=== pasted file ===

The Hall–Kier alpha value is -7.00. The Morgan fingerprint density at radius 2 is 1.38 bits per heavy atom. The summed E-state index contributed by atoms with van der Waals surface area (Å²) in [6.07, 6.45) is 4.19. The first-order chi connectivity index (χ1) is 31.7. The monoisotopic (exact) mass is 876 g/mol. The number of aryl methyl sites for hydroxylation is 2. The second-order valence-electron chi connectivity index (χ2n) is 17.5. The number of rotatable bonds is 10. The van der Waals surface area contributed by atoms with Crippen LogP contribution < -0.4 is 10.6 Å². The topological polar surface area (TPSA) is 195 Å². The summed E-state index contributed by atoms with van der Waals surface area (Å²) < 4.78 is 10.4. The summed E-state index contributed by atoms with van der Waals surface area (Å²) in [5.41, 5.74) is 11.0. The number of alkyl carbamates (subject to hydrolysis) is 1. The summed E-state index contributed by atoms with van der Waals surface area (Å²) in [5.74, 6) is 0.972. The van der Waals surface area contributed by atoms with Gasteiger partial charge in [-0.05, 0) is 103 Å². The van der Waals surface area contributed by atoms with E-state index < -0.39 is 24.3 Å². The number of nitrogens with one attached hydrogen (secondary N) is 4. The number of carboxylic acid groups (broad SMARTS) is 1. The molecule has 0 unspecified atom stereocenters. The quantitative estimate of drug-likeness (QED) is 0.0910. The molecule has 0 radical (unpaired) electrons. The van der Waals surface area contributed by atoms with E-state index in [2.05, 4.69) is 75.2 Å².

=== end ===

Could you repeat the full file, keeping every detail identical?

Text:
The Hall–Kier alpha value is -7.00. The Morgan fingerprint density at radius 2 is 1.38 bits per heavy atom. The summed E-state index contributed by atoms with van der Waals surface area (Å²) in [6.07, 6.45) is 4.19. The first-order chi connectivity index (χ1) is 31.7. The monoisotopic (exact) mass is 876 g/mol. The number of aryl methyl sites for hydroxylation is 2. The second-order valence-electron chi connectivity index (χ2n) is 17.5. The number of rotatable bonds is 10. The van der Waals surface area contributed by atoms with Crippen LogP contribution < -0.4 is 10.6 Å². The topological polar surface area (TPSA) is 195 Å². The summed E-state index contributed by atoms with van der Waals surface area (Å²) < 4.78 is 10.4. The summed E-state index contributed by atoms with van der Waals surface area (Å²) in [5.41, 5.74) is 11.0. The number of alkyl carbamates (subject to hydrolysis) is 1. The summed E-state index contributed by atoms with van der Waals surface area (Å²) in [5.74, 6) is 0.972. The van der Waals surface area contributed by atoms with Gasteiger partial charge in [-0.05, 0) is 103 Å². The van der Waals surface area contributed by atoms with E-state index < -0.39 is 24.3 Å². The number of nitrogens with one attached hydrogen (secondary N) is 4. The number of carboxylic acid groups (broad SMARTS) is 1. The molecule has 0 unspecified atom stereocenters. The quantitative estimate of drug-likeness (QED) is 0.0910. The molecule has 0 radical (unpaired) electrons. The van der Waals surface area contributed by atoms with E-state index in [2.05, 4.69) is 75.2 Å².